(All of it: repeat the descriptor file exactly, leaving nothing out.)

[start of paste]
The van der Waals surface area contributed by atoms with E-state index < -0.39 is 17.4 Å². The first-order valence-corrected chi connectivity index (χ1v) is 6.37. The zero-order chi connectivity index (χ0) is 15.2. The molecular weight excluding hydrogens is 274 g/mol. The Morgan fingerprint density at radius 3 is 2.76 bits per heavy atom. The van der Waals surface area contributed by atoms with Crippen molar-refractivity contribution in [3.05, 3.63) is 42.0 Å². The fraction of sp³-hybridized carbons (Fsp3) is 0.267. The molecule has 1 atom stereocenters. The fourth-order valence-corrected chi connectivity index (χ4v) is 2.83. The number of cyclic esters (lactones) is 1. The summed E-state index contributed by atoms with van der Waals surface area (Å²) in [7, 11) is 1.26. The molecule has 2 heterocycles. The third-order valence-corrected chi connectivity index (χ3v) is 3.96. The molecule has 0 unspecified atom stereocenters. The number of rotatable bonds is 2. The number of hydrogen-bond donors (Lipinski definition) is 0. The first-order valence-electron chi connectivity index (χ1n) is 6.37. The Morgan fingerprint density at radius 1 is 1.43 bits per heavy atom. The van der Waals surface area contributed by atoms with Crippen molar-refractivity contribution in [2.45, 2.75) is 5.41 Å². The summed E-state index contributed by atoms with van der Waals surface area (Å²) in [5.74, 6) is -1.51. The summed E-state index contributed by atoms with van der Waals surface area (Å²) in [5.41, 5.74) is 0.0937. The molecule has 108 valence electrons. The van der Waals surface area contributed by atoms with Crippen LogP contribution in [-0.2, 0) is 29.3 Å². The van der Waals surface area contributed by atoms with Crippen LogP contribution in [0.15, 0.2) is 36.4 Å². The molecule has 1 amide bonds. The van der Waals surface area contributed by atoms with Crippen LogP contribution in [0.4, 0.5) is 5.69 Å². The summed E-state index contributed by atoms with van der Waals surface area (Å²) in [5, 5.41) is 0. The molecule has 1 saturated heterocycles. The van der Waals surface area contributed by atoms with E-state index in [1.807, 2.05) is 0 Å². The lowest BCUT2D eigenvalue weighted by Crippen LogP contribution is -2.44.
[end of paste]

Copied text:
The van der Waals surface area contributed by atoms with E-state index < -0.39 is 17.4 Å². The first-order valence-corrected chi connectivity index (χ1v) is 6.37. The zero-order chi connectivity index (χ0) is 15.2. The molecular weight excluding hydrogens is 274 g/mol. The Morgan fingerprint density at radius 3 is 2.76 bits per heavy atom. The van der Waals surface area contributed by atoms with Crippen molar-refractivity contribution in [3.05, 3.63) is 42.0 Å². The fraction of sp³-hybridized carbons (Fsp3) is 0.267. The molecule has 1 atom stereocenters. The fourth-order valence-corrected chi connectivity index (χ4v) is 2.83. The number of cyclic esters (lactones) is 1. The summed E-state index contributed by atoms with van der Waals surface area (Å²) in [7, 11) is 1.26. The molecule has 2 heterocycles. The third-order valence-corrected chi connectivity index (χ3v) is 3.96. The molecule has 0 unspecified atom stereocenters. The number of rotatable bonds is 2. The number of hydrogen-bond donors (Lipinski definition) is 0. The first-order valence-electron chi connectivity index (χ1n) is 6.37. The Morgan fingerprint density at radius 1 is 1.43 bits per heavy atom. The van der Waals surface area contributed by atoms with Crippen molar-refractivity contribution in [2.45, 2.75) is 5.41 Å². The summed E-state index contributed by atoms with van der Waals surface area (Å²) in [5.74, 6) is -1.51. The summed E-state index contributed by atoms with van der Waals surface area (Å²) in [5.41, 5.74) is 0.0937. The molecule has 108 valence electrons. The van der Waals surface area contributed by atoms with Crippen LogP contribution in [-0.2, 0) is 29.3 Å². The van der Waals surface area contributed by atoms with Crippen LogP contribution in [0.15, 0.2) is 36.4 Å². The molecule has 1 amide bonds. The van der Waals surface area contributed by atoms with Crippen LogP contribution in [0.4, 0.5) is 5.69 Å². The summed E-state index contributed by atoms with van der Waals surface area (Å²) in [5, 5.41) is 0. The molecule has 1 saturated heterocycles. The van der Waals surface area contributed by atoms with E-state index in [1.807, 2.05) is 0 Å². The lowest BCUT2D eigenvalue weighted by Crippen LogP contribution is -2.44.